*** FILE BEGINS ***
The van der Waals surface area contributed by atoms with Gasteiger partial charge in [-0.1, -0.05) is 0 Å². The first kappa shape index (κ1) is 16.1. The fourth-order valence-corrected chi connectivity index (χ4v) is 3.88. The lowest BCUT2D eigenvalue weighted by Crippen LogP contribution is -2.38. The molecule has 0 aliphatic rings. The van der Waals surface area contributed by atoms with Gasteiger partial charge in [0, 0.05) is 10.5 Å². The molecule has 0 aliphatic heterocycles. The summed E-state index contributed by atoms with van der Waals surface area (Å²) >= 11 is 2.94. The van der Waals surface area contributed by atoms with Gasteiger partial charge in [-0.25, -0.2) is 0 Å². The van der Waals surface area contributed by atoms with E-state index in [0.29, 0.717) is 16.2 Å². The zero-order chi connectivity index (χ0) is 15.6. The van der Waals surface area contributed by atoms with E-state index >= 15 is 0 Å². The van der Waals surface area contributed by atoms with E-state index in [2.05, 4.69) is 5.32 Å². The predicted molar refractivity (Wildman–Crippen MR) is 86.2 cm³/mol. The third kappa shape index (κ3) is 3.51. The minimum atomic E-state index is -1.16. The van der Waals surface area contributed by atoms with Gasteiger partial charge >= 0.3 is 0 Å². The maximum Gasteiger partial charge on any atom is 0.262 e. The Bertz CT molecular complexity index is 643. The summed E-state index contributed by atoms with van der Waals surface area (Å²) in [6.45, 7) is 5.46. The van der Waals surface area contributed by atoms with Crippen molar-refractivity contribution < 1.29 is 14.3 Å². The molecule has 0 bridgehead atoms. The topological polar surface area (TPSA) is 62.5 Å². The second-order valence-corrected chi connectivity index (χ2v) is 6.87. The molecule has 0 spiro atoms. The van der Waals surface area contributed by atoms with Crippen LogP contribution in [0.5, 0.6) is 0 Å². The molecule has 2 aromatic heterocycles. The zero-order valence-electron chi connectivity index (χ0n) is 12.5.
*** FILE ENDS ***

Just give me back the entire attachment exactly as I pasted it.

The van der Waals surface area contributed by atoms with Gasteiger partial charge in [-0.1, -0.05) is 0 Å². The first kappa shape index (κ1) is 16.1. The fourth-order valence-corrected chi connectivity index (χ4v) is 3.88. The lowest BCUT2D eigenvalue weighted by Crippen LogP contribution is -2.38. The molecule has 0 aliphatic rings. The van der Waals surface area contributed by atoms with Gasteiger partial charge in [0, 0.05) is 10.5 Å². The molecule has 0 aliphatic heterocycles. The summed E-state index contributed by atoms with van der Waals surface area (Å²) >= 11 is 2.94. The van der Waals surface area contributed by atoms with Gasteiger partial charge in [-0.25, -0.2) is 0 Å². The van der Waals surface area contributed by atoms with E-state index in [0.29, 0.717) is 16.2 Å². The zero-order chi connectivity index (χ0) is 15.6. The van der Waals surface area contributed by atoms with E-state index >= 15 is 0 Å². The van der Waals surface area contributed by atoms with E-state index in [2.05, 4.69) is 5.32 Å². The predicted molar refractivity (Wildman–Crippen MR) is 86.2 cm³/mol. The third kappa shape index (κ3) is 3.51. The minimum atomic E-state index is -1.16. The van der Waals surface area contributed by atoms with Gasteiger partial charge >= 0.3 is 0 Å². The maximum Gasteiger partial charge on any atom is 0.262 e. The Bertz CT molecular complexity index is 643. The summed E-state index contributed by atoms with van der Waals surface area (Å²) in [6.45, 7) is 5.46. The van der Waals surface area contributed by atoms with Crippen molar-refractivity contribution < 1.29 is 14.3 Å². The molecule has 0 bridgehead atoms. The topological polar surface area (TPSA) is 62.5 Å². The second-order valence-corrected chi connectivity index (χ2v) is 6.87. The molecule has 0 spiro atoms. The van der Waals surface area contributed by atoms with Crippen LogP contribution in [0.5, 0.6) is 0 Å². The molecule has 2 aromatic heterocycles. The zero-order valence-electron chi connectivity index (χ0n) is 12.5.